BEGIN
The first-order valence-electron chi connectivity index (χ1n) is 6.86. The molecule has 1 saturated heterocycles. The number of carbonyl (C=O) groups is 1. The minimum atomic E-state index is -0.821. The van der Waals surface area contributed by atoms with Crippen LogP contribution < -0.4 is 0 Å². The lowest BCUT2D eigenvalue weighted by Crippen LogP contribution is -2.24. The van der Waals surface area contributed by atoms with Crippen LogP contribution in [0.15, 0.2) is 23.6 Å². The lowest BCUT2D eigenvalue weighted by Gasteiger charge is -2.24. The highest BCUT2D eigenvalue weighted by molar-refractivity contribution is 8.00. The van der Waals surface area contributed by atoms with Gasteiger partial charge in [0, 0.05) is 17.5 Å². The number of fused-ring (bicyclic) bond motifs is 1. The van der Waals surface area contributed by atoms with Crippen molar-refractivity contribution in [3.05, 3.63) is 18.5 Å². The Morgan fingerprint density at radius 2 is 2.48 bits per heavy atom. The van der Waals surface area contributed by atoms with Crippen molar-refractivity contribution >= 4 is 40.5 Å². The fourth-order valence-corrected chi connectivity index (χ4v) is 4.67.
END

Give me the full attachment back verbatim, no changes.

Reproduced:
The first-order valence-electron chi connectivity index (χ1n) is 6.86. The molecule has 1 saturated heterocycles. The number of carbonyl (C=O) groups is 1. The minimum atomic E-state index is -0.821. The van der Waals surface area contributed by atoms with Crippen LogP contribution < -0.4 is 0 Å². The lowest BCUT2D eigenvalue weighted by Crippen LogP contribution is -2.24. The van der Waals surface area contributed by atoms with Crippen LogP contribution in [0.15, 0.2) is 23.6 Å². The lowest BCUT2D eigenvalue weighted by Gasteiger charge is -2.24. The highest BCUT2D eigenvalue weighted by molar-refractivity contribution is 8.00. The van der Waals surface area contributed by atoms with Gasteiger partial charge in [0, 0.05) is 17.5 Å². The number of fused-ring (bicyclic) bond motifs is 1. The van der Waals surface area contributed by atoms with Crippen molar-refractivity contribution in [3.05, 3.63) is 18.5 Å². The Morgan fingerprint density at radius 2 is 2.48 bits per heavy atom. The van der Waals surface area contributed by atoms with Crippen molar-refractivity contribution >= 4 is 40.5 Å². The fourth-order valence-corrected chi connectivity index (χ4v) is 4.67.